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LOS ANGELES (Reuters) - Organizers of a Spanish-style bull run agreed on Tuesday to stop holding their event in California to settle a lawsuit filed against them by two animal rights groups that claimed the animals are terrified and harassed.
The Great Bull Run company's events have seen participants in shorts and red scarves scampering alongside the horned animals weighing about 1,500 pounds (680 kilograms) in fenced tracks set up at venues in metropolitan areas such as Atlanta, Houston and the Twin Cities in Minnesota.
The company's sole California event was held last year in Pleasanton at the Alameda County Fairgrounds, and one participant was hospitalized after he was trampled by a bull.
People for the Ethical Treatment of Animals and Animal Legal Defense Fund sued last year in federal court to bar the event from California. Their lawsuit that argued it violated state laws that prohibit any so-called "bloodless bullfight contest" and bar needless suffering of animals.
The settlement of the lawsuit filed in court on Tuesday represents a victory for animal rights activists in barring the event from being held in California, the U.S. state with a climate closest to that of Pamplona, Spain, where the running of the bulls originates.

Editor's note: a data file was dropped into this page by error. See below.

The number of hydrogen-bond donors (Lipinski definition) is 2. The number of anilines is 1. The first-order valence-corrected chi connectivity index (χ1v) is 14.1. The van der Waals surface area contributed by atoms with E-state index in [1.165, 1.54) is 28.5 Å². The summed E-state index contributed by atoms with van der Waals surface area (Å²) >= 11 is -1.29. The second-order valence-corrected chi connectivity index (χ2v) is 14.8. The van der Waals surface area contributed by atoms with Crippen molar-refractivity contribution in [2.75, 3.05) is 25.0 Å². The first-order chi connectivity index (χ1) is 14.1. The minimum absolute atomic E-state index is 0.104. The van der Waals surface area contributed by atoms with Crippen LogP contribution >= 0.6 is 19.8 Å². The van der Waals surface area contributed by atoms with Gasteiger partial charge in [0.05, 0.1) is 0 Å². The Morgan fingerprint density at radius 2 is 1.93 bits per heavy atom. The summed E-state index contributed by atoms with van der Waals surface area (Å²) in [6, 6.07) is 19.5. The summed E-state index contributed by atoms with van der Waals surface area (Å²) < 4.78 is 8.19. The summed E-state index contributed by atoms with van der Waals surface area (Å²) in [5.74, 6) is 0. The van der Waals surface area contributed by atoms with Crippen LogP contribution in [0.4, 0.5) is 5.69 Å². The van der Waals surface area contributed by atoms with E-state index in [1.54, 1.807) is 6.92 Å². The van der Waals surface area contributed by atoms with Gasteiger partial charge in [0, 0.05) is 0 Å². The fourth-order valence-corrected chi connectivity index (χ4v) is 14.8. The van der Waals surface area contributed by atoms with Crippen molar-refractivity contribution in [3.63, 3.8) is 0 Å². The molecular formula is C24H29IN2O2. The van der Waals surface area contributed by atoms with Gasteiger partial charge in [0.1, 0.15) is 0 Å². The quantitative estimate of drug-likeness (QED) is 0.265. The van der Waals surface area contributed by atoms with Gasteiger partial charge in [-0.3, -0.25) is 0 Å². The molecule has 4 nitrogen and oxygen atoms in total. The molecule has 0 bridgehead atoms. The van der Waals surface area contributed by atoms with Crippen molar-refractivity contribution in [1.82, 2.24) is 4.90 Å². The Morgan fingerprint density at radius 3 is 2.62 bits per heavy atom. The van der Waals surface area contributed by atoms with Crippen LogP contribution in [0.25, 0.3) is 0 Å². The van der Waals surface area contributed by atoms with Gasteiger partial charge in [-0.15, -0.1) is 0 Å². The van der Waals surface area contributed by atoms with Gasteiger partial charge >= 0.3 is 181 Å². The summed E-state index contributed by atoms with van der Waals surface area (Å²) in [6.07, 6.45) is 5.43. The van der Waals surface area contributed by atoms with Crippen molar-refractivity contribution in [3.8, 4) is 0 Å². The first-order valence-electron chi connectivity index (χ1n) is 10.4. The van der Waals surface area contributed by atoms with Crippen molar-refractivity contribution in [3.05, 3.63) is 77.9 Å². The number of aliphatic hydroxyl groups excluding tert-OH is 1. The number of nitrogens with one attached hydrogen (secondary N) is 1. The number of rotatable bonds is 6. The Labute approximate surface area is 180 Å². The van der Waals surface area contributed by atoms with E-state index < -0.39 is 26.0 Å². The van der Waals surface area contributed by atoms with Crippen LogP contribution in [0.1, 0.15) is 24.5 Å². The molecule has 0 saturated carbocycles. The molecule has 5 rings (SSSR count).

"The Great Bull Run is a disgrace wherever it occurs. But that will never again be in the state of California," Animal Legal Defense Fund executive director Stephen Wells said in a statement.
"We will continue to push for this ridiculous spectacle to be shut down across the country," he said.
The event, which has been held nine times since it began in the United States in 2013, will become an annual phenomenon and this year will be held in Chicago, Rob Dickens, chief operating officer of The Great Bull Run, said in an email.
Dickens said the animal rights groups that sued his company did not demonstrate in court the firm was abusing bulls.
"They simply wanted to waste our time and money in federal court, a game we were unwilling to play," he said.
The bulls for the event are shipped around the country in a double-decker truck and come from a rodeo company in Kentucky. The settlement prevents the company from sending them to California for any running of the bulls event.
Dickens said his company plans to release details on Wednesday about its 2015 Chicago event.
Editing by Cynthia Johnston and Eric Walsh